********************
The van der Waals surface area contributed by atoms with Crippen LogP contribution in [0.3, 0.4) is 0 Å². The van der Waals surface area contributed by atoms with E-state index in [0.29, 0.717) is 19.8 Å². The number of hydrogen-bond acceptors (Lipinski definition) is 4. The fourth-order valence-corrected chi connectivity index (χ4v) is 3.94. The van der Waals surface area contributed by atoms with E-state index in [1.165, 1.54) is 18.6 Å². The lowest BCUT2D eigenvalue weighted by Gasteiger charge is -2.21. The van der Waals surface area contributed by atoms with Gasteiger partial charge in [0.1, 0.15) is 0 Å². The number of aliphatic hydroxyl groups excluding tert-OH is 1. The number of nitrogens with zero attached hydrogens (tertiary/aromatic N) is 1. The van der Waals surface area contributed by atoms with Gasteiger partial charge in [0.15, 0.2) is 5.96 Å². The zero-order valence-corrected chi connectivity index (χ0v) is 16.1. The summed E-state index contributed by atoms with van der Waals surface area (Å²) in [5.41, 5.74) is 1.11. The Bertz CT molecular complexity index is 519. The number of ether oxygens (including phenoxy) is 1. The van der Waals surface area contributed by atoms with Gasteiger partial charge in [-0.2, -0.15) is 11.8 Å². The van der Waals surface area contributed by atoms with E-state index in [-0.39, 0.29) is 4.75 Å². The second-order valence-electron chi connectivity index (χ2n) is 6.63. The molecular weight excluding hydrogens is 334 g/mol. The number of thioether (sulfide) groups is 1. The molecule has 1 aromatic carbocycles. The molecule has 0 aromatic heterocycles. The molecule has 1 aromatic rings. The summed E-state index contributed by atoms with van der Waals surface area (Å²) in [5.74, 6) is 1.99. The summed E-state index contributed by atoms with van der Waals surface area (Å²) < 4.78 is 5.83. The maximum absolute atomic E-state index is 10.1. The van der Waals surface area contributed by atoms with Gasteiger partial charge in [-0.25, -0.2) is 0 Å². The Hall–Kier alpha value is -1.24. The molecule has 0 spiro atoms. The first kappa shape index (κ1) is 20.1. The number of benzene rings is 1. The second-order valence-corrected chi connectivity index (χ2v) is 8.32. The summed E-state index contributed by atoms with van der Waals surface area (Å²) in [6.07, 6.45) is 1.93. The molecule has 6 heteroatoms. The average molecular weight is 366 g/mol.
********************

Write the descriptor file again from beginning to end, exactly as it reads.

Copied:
The van der Waals surface area contributed by atoms with Crippen LogP contribution in [0.3, 0.4) is 0 Å². The van der Waals surface area contributed by atoms with E-state index in [0.29, 0.717) is 19.8 Å². The number of hydrogen-bond acceptors (Lipinski definition) is 4. The fourth-order valence-corrected chi connectivity index (χ4v) is 3.94. The van der Waals surface area contributed by atoms with E-state index in [1.165, 1.54) is 18.6 Å². The lowest BCUT2D eigenvalue weighted by Gasteiger charge is -2.21. The van der Waals surface area contributed by atoms with Gasteiger partial charge in [0.1, 0.15) is 0 Å². The number of aliphatic hydroxyl groups excluding tert-OH is 1. The number of nitrogens with zero attached hydrogens (tertiary/aromatic N) is 1. The van der Waals surface area contributed by atoms with Gasteiger partial charge in [0.15, 0.2) is 5.96 Å². The zero-order valence-corrected chi connectivity index (χ0v) is 16.1. The summed E-state index contributed by atoms with van der Waals surface area (Å²) in [5.41, 5.74) is 1.11. The Bertz CT molecular complexity index is 519. The number of ether oxygens (including phenoxy) is 1. The van der Waals surface area contributed by atoms with Gasteiger partial charge in [-0.2, -0.15) is 11.8 Å². The van der Waals surface area contributed by atoms with E-state index in [-0.39, 0.29) is 4.75 Å². The second-order valence-electron chi connectivity index (χ2n) is 6.63. The molecular weight excluding hydrogens is 334 g/mol. The number of thioether (sulfide) groups is 1. The molecule has 1 aromatic carbocycles. The molecule has 0 aromatic heterocycles. The molecule has 1 aromatic rings. The summed E-state index contributed by atoms with van der Waals surface area (Å²) in [5.74, 6) is 1.99. The summed E-state index contributed by atoms with van der Waals surface area (Å²) < 4.78 is 5.83. The maximum absolute atomic E-state index is 10.1. The van der Waals surface area contributed by atoms with Gasteiger partial charge in [-0.25, -0.2) is 0 Å². The Hall–Kier alpha value is -1.24. The molecule has 0 spiro atoms. The first kappa shape index (κ1) is 20.1. The number of benzene rings is 1. The second-order valence-corrected chi connectivity index (χ2v) is 8.32. The summed E-state index contributed by atoms with van der Waals surface area (Å²) in [6.07, 6.45) is 1.93. The molecule has 6 heteroatoms. The average molecular weight is 366 g/mol.